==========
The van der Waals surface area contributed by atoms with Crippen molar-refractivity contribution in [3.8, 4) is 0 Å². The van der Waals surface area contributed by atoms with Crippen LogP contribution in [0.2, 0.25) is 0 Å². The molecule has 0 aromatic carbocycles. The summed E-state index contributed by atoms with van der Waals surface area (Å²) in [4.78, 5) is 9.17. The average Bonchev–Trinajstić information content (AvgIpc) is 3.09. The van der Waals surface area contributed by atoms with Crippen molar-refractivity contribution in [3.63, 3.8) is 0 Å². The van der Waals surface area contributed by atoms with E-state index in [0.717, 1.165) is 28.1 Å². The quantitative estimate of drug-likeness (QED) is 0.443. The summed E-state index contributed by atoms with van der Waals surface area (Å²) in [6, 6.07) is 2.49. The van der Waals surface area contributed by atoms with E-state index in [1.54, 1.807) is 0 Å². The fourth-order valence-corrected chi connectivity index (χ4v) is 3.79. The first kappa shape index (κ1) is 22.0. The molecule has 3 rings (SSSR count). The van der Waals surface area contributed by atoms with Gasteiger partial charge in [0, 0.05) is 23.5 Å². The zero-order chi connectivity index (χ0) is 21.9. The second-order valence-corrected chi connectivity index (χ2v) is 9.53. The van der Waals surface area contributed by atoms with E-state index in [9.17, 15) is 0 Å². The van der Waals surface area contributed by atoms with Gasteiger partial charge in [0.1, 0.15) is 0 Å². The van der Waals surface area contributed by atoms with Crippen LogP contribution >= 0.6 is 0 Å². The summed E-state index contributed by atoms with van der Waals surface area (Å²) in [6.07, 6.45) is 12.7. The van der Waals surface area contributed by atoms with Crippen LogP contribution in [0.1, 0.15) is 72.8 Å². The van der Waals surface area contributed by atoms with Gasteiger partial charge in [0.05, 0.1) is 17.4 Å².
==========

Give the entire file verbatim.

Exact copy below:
The van der Waals surface area contributed by atoms with Crippen molar-refractivity contribution in [3.8, 4) is 0 Å². The van der Waals surface area contributed by atoms with Crippen LogP contribution in [0.2, 0.25) is 0 Å². The molecule has 0 aromatic carbocycles. The summed E-state index contributed by atoms with van der Waals surface area (Å²) in [4.78, 5) is 9.17. The average Bonchev–Trinajstić information content (AvgIpc) is 3.09. The van der Waals surface area contributed by atoms with Crippen molar-refractivity contribution in [3.63, 3.8) is 0 Å². The van der Waals surface area contributed by atoms with E-state index in [0.717, 1.165) is 28.1 Å². The quantitative estimate of drug-likeness (QED) is 0.443. The summed E-state index contributed by atoms with van der Waals surface area (Å²) in [6, 6.07) is 2.49. The van der Waals surface area contributed by atoms with E-state index in [1.54, 1.807) is 0 Å². The fourth-order valence-corrected chi connectivity index (χ4v) is 3.79. The first kappa shape index (κ1) is 22.0. The molecule has 3 rings (SSSR count). The van der Waals surface area contributed by atoms with Gasteiger partial charge in [0, 0.05) is 23.5 Å². The zero-order chi connectivity index (χ0) is 21.9. The second-order valence-corrected chi connectivity index (χ2v) is 9.53. The van der Waals surface area contributed by atoms with E-state index in [9.17, 15) is 0 Å². The van der Waals surface area contributed by atoms with Gasteiger partial charge in [0.1, 0.15) is 0 Å². The van der Waals surface area contributed by atoms with Crippen LogP contribution >= 0.6 is 0 Å². The summed E-state index contributed by atoms with van der Waals surface area (Å²) in [6.07, 6.45) is 12.7. The van der Waals surface area contributed by atoms with Crippen LogP contribution in [0.1, 0.15) is 72.8 Å². The van der Waals surface area contributed by atoms with Gasteiger partial charge in [0.05, 0.1) is 17.4 Å².